Just Like A Man
by Elizabeth Bevarly, contemporary (2005)
Avon, $6.99, ISBN 0-06-050947-3
I've enjoyed the author's books in the past and I reread them occasionally and still manage to enjoy them, so I don't think it's me. It must be Elizabeth Bevarly then. Somewhere between the last few books and this one, Just Like A Man, her writing has changed. She repeats herself more often than not, creating pages and pages of circular psychobabbles that go nowhere for so long, often littered with the same phrases popping up in the same context again and again. It is as if I am reading the online blogs of fifteen-year old girls who believe that if they apishly use cool faddish words of the moment often enough they will convince the world that they have wit and snark.
In Ms Bevarly's case, she repeats a few phrases again and again and again and again, drops it and I sigh in relief, only to have me cringing again when I realize that she has just dropped one overused phrase and substituted it with another. The plot is on the farcical side but that's okay, an Elizabeth Bevarly Avon book won't be what it is without farce. What I cannot stand for long is the author's constant hammering of a few phrases or a punchline that she loves too much not to overuse until the pages bleed with the constant flogging of the dead horse. For this book, the author, it seems, has just discovered the wonderful concept of pluck, so she has the heroines of the story constantly in what is best described as pluck-overdrive mode.
The heroine Hannah Frost will want the world to know that she is overworked, overextended, overdressed - did I miss something out? - but underpaid, yet she has plenty of energy and enthusiasm to Fuss! Cheer! Yap! Shriek! Woo-hoo! The hero Michael Sawyer, a CPA, will want the world to know that he has no time for romance. He doesn't want to be a secret agent anymore! But he is! And he is hot! Ooh-hoo! And his kid, Alex, is precocious! Smart! A smart aleck nine-year old! Says things so precious and so cute that you must adore him! And there's a bad guy! Adrian! Who is there for who-knows-what because the story is so manic, the author more or less doesn't care about why, ha ha! But he is in the board of Hannah's school for teaching genius brats to be snobs with huge sense of elitism, so Michael sends Alex, supposedly his darling kiddie, into the school in order to get close to Adrian! Daddy uses own son as bait in a dangerous mission - someone gives the man a Tiger! Michael likes Hannah! Hannah likes Michael! They're both hot! But Hannah likes to think that she is methodical! No love for her! Ever! How adorable! Are you sick of seeing exclamation marks yet? Well, I have to use them to convey how spirited this book is!
There's also a secondary romance, between a young woman who is spunky, sweet, kind, selfless, charitable, a teacher (of course) falling for a billionaire old enough to be her father but it is not disgusting, people, because she isn't in love with him for his money, it's just... er, love! Even if he pretty much lifts her from her life of drudgery, kinda like Donald Trump giving his Vegas lapdancer a tip of ten thousand grand for a job well done and the happy lapdancer goes off to buy plenty of coke, it's okay because she loves him and he loves her and the money? Oh, that's just money, pffft! This one is sweet, cloying, although fans of perky people will appreciate the fact that Selby is still perky and plucky. Personally, I think the overworked, overextended Selby is a nervous breakdown waiting to happen, but I'm not too worried. Her Sugar Daddy, sorry, Prince Charming will hold her hand and kiss the pain away.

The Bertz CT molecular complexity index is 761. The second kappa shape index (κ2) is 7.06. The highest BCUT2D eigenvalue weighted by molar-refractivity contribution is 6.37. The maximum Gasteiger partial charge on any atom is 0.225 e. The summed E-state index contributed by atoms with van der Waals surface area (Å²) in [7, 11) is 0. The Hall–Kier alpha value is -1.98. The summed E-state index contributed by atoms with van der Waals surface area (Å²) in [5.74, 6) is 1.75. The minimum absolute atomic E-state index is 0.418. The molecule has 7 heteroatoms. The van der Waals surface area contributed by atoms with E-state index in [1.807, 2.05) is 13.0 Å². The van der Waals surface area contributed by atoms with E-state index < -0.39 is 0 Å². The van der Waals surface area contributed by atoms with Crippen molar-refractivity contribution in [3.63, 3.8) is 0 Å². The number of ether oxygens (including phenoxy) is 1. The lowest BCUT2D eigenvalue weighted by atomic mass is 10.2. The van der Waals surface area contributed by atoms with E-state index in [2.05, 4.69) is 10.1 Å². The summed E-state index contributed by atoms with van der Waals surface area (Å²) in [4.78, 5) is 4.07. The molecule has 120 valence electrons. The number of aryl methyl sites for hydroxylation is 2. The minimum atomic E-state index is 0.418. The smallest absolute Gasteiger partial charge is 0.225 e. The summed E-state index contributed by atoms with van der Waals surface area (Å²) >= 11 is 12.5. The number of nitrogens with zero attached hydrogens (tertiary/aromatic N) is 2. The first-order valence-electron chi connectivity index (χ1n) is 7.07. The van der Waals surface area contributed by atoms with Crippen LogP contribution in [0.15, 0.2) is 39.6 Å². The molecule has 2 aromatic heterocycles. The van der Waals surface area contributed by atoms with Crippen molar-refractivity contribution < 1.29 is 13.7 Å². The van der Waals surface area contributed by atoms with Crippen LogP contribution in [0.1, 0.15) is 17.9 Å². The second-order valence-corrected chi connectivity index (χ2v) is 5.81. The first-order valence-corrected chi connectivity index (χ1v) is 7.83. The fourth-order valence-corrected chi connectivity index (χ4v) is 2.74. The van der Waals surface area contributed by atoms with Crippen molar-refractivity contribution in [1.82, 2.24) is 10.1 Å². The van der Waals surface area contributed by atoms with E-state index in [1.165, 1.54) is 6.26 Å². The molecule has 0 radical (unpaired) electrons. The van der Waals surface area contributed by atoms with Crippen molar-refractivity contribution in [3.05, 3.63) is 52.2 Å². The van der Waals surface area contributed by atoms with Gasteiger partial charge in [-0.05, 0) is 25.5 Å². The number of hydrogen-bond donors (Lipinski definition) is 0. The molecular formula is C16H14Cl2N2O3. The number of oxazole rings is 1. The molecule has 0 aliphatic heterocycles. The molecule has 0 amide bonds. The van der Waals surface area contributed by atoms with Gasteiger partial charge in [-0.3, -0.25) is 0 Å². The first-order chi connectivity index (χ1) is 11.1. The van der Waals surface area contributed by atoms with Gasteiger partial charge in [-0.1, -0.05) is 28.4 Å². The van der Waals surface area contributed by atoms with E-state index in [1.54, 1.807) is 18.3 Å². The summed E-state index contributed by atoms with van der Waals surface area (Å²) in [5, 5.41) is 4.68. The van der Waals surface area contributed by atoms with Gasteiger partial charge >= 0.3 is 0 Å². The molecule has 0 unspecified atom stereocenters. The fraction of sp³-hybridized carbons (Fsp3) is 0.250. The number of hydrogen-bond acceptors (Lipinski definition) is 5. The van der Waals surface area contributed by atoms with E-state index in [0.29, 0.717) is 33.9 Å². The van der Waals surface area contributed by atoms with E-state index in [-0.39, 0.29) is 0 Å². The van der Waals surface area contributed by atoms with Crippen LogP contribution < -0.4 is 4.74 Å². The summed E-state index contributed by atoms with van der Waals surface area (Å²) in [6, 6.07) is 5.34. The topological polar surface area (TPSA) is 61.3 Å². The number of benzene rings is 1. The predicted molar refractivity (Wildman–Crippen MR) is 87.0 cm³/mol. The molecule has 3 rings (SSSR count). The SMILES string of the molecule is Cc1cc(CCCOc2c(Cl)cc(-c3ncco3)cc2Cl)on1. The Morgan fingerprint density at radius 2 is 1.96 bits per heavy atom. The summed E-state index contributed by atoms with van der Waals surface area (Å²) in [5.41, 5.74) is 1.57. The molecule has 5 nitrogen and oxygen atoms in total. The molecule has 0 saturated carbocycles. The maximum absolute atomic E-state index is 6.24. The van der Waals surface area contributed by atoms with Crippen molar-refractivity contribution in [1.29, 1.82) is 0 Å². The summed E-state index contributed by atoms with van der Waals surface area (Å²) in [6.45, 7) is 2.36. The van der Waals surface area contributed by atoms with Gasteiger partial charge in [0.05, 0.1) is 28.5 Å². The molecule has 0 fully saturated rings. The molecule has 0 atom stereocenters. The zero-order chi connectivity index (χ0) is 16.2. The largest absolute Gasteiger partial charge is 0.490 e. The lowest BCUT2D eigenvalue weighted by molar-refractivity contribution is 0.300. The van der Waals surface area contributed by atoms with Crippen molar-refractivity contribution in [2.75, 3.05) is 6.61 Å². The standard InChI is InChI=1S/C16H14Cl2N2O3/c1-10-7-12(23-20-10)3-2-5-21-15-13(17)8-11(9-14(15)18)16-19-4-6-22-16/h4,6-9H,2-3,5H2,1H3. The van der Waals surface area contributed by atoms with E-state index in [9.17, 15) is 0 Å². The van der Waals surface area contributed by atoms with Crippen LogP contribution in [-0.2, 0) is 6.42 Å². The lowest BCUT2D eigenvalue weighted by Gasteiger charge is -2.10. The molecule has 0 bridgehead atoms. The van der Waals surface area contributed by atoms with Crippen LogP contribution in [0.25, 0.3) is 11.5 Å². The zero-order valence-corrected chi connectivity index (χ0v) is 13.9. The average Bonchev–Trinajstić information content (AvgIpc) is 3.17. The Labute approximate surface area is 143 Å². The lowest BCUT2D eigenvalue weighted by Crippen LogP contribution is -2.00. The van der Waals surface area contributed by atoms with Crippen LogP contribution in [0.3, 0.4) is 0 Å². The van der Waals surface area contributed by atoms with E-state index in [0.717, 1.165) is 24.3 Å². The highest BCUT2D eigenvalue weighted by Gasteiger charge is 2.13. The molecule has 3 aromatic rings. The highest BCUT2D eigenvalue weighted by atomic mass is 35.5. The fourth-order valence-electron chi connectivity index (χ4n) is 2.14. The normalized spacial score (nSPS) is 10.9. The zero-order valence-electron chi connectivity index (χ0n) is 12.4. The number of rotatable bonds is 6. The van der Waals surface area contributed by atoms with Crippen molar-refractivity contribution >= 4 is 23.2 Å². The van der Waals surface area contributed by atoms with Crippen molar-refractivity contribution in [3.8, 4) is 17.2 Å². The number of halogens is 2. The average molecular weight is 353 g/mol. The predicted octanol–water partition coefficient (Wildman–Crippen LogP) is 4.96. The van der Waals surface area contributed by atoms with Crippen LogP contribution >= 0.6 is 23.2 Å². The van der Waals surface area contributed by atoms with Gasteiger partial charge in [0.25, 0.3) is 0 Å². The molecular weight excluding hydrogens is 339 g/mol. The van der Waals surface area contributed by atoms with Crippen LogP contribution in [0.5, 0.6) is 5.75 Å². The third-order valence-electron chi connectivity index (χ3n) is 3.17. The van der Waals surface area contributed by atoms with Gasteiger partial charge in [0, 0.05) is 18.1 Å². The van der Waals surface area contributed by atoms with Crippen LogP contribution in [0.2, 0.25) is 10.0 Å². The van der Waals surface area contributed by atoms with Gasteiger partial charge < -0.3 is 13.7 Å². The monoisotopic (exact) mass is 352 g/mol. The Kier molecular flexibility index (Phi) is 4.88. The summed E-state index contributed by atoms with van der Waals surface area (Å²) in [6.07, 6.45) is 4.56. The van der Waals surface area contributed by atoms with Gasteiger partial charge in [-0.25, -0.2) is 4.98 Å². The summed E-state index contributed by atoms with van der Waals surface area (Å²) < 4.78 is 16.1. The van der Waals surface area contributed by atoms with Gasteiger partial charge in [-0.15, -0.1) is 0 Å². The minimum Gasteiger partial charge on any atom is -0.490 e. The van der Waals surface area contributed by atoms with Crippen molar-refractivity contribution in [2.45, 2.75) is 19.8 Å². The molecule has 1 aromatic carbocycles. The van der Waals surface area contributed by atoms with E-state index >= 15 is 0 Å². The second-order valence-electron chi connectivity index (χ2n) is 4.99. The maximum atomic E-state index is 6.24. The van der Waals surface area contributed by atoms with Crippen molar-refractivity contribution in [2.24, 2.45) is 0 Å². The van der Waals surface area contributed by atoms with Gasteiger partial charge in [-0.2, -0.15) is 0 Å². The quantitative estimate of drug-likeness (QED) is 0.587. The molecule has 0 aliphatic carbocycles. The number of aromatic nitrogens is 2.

If the reader can endure the constant overemphasis on everything perky, plucky, spirited, adorable, feisty, sassy, and spunky about the heroines and basically everything else, she may find that Hannah and Michael have very well-fleshed out backgrounds and motivations that make them what they are when they first meet. The secondary romance is a rescue fantasy sugarcoated as a romance (sort of like the TV show The Bachelor pretending to be all about true love) but the main romance could have been a well-done wacky and over-the-top but still romantic and emotionally satisfying story. But the whole plot angle regarding Adrian just fizzles anticlimatically, giving me this impression that very little thought has actually gone into this subplot.
What can I say? If you are the kind of person who hangs on to every word that comes out from the mouths of Lorelai and Rory Gilmore on that TV show The Gilmore Girls, or better still, you can quote lines from the show at the speed they are originally spoken and you do so to every guest at the party, the absence of the word "restraint" in Ms Bevarly's personal dictionary may not bother you too much. For me, I wish that the author had taken a pause or two while she was working on this book to reorganize her writing or consult a thesaurus because most of the time the same set of words just keep coming in exactly the same pattern again and again in this book until it's like a truck at full speed ahead hitting me straight in the chest, stopping when I'm down, reversing and running over me again, repeat and rinse, until my senses are completely mangled into a steaming pile of goo.
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